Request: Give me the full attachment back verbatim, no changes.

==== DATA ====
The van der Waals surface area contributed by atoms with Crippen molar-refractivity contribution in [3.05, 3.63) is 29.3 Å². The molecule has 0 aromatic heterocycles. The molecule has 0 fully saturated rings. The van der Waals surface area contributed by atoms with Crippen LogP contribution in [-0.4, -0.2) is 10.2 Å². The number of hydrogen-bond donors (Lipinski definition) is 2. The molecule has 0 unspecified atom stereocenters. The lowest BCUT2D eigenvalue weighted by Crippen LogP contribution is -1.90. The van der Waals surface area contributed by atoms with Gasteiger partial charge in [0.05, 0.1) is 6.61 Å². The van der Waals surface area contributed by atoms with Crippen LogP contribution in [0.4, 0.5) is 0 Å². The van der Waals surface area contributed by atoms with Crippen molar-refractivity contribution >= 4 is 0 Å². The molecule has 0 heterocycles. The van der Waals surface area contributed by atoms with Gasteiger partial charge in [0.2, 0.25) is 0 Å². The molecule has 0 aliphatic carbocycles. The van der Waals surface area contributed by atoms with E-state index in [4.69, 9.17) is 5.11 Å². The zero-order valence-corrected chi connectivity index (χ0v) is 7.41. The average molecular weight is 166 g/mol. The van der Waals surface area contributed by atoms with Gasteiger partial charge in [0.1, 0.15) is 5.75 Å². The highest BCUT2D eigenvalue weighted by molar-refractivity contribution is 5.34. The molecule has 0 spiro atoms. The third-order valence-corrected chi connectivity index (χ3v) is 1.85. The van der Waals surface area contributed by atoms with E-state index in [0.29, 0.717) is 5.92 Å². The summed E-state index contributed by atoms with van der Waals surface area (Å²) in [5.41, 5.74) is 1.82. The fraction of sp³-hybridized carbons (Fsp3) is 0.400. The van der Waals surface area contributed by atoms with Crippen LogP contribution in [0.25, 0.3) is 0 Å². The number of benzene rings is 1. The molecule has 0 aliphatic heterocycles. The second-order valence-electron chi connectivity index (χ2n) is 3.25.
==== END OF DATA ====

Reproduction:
The van der Waals surface area contributed by atoms with Crippen molar-refractivity contribution in [3.05, 3.63) is 29.3 Å². The molecule has 0 aromatic heterocycles. The molecule has 0 fully saturated rings. The van der Waals surface area contributed by atoms with Crippen LogP contribution in [-0.4, -0.2) is 10.2 Å². The number of hydrogen-bond donors (Lipinski definition) is 2. The molecule has 0 unspecified atom stereocenters. The lowest BCUT2D eigenvalue weighted by Crippen LogP contribution is -1.90. The van der Waals surface area contributed by atoms with Gasteiger partial charge in [0.05, 0.1) is 6.61 Å². The van der Waals surface area contributed by atoms with Crippen LogP contribution in [0.4, 0.5) is 0 Å². The van der Waals surface area contributed by atoms with Crippen molar-refractivity contribution >= 4 is 0 Å². The molecule has 0 heterocycles. The van der Waals surface area contributed by atoms with Gasteiger partial charge in [0.2, 0.25) is 0 Å². The molecule has 0 aliphatic carbocycles. The van der Waals surface area contributed by atoms with E-state index in [4.69, 9.17) is 5.11 Å². The zero-order valence-corrected chi connectivity index (χ0v) is 7.41. The average molecular weight is 166 g/mol. The van der Waals surface area contributed by atoms with Gasteiger partial charge in [0.1, 0.15) is 5.75 Å². The highest BCUT2D eigenvalue weighted by molar-refractivity contribution is 5.34. The molecule has 0 spiro atoms. The third-order valence-corrected chi connectivity index (χ3v) is 1.85. The van der Waals surface area contributed by atoms with E-state index in [0.29, 0.717) is 5.92 Å². The summed E-state index contributed by atoms with van der Waals surface area (Å²) in [5.41, 5.74) is 1.82. The fraction of sp³-hybridized carbons (Fsp3) is 0.400. The van der Waals surface area contributed by atoms with Crippen LogP contribution in [0.25, 0.3) is 0 Å². The number of benzene rings is 1. The molecule has 0 aliphatic heterocycles. The second-order valence-electron chi connectivity index (χ2n) is 3.25.